I knew I went from being a Christian to being Christ-Centered when I stopped going to Church. For me it was necessary to evaluate my faith, and my relationship to God outside of a structure I felt was familiar but not satisfying to me at the time. I spent my mornings with God and I found God in places no one had ever told me to look. Then I realized it wasn’t about where I “looked” but by the eagerness in my heart to seek him. If where you are right now doesn’t get you excited about your spiritual life, reroute.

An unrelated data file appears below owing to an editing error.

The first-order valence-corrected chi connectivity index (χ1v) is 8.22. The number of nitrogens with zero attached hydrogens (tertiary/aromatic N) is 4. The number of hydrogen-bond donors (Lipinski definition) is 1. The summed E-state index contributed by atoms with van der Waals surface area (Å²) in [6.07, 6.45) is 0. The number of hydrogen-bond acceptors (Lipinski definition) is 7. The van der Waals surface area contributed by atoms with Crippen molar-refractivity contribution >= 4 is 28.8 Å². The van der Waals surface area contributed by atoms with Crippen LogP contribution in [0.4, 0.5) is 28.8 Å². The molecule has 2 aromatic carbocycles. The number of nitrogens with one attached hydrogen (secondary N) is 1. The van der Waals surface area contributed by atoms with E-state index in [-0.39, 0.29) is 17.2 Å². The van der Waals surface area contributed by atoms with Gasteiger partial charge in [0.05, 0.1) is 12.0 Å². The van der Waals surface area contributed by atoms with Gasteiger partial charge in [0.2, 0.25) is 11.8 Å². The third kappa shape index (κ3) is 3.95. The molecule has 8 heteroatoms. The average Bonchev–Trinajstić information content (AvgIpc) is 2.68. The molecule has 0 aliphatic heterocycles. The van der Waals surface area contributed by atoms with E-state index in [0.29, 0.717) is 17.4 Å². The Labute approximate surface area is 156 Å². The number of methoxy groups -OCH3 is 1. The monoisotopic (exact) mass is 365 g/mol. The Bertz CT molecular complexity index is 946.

I knew I was faithless when I sat at the top of my stairs in college, smoking a cigarette and downing a beer one Sunday morning after being hung-over from the night before. Here there was no one to “show up” for. I could drown myself in self-pity. I was angry because college had presented me with some pretty harsh trials. I felt as though God was not just absent, but intentionally hurting me. Everything in my spirit lay deep with depression. I was disconnected from almost everyone, and I ran as far away from God as I could. One night I had decided to take a drive. It was and always has been one of many ways I like to shake off emotions and zone in on music. On this particular night I drove past a man who appeared to be homeless. It was about 2 in the morning, dead of winter, and I could not help but feel this deep-seated urgency to tend to him. As I drove back around the block, and approached him, I could see that he was crying. I offered him a cigarette and asked him to get in my car to warm up. He gratefully accepted my offer and as I sat there with a homeless man in my car I felt like I was staring down the state of my insides; Cold, alone, in pain, sad, and unworthy of love. After a long silence the man proclaimed, “You know, God is good. After all, here you are.” I nearly cried right in front of him. Christ is in us and we are Christ to one another. Faith is being faithful. Faith is being out of control. Faith is not knowing where you’re going to sleep or when you’re going to eat but knowing that someone will be Christ to you. I’ll say it again; FAITH is being OUT of control.